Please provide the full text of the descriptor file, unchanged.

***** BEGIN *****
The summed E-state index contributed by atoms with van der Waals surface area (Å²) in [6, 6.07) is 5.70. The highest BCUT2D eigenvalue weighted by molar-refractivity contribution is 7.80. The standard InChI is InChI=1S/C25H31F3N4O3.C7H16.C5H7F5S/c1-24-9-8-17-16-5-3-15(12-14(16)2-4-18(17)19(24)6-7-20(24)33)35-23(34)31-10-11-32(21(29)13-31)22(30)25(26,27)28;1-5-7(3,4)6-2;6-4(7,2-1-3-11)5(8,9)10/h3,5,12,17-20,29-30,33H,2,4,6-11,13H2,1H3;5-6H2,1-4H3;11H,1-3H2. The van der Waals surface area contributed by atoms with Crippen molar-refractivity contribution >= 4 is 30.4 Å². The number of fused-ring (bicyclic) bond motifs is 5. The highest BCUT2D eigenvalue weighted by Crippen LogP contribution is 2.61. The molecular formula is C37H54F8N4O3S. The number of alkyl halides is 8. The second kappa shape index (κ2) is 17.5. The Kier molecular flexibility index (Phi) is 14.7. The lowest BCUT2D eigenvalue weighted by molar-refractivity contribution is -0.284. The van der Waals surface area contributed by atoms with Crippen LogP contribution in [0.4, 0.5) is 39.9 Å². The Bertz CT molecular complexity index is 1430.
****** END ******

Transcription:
The summed E-state index contributed by atoms with van der Waals surface area (Å²) in [6, 6.07) is 5.70. The highest BCUT2D eigenvalue weighted by molar-refractivity contribution is 7.80. The standard InChI is InChI=1S/C25H31F3N4O3.C7H16.C5H7F5S/c1-24-9-8-17-16-5-3-15(12-14(16)2-4-18(17)19(24)6-7-20(24)33)35-23(34)31-10-11-32(21(29)13-31)22(30)25(26,27)28;1-5-7(3,4)6-2;6-4(7,2-1-3-11)5(8,9)10/h3,5,12,17-20,29-30,33H,2,4,6-11,13H2,1H3;5-6H2,1-4H3;11H,1-3H2. The van der Waals surface area contributed by atoms with Crippen molar-refractivity contribution >= 4 is 30.4 Å². The number of fused-ring (bicyclic) bond motifs is 5. The highest BCUT2D eigenvalue weighted by Crippen LogP contribution is 2.61. The molecular formula is C37H54F8N4O3S. The number of alkyl halides is 8. The second kappa shape index (κ2) is 17.5. The Kier molecular flexibility index (Phi) is 14.7. The lowest BCUT2D eigenvalue weighted by molar-refractivity contribution is -0.284. The van der Waals surface area contributed by atoms with Crippen LogP contribution in [0.4, 0.5) is 39.9 Å². The Bertz CT molecular complexity index is 1430.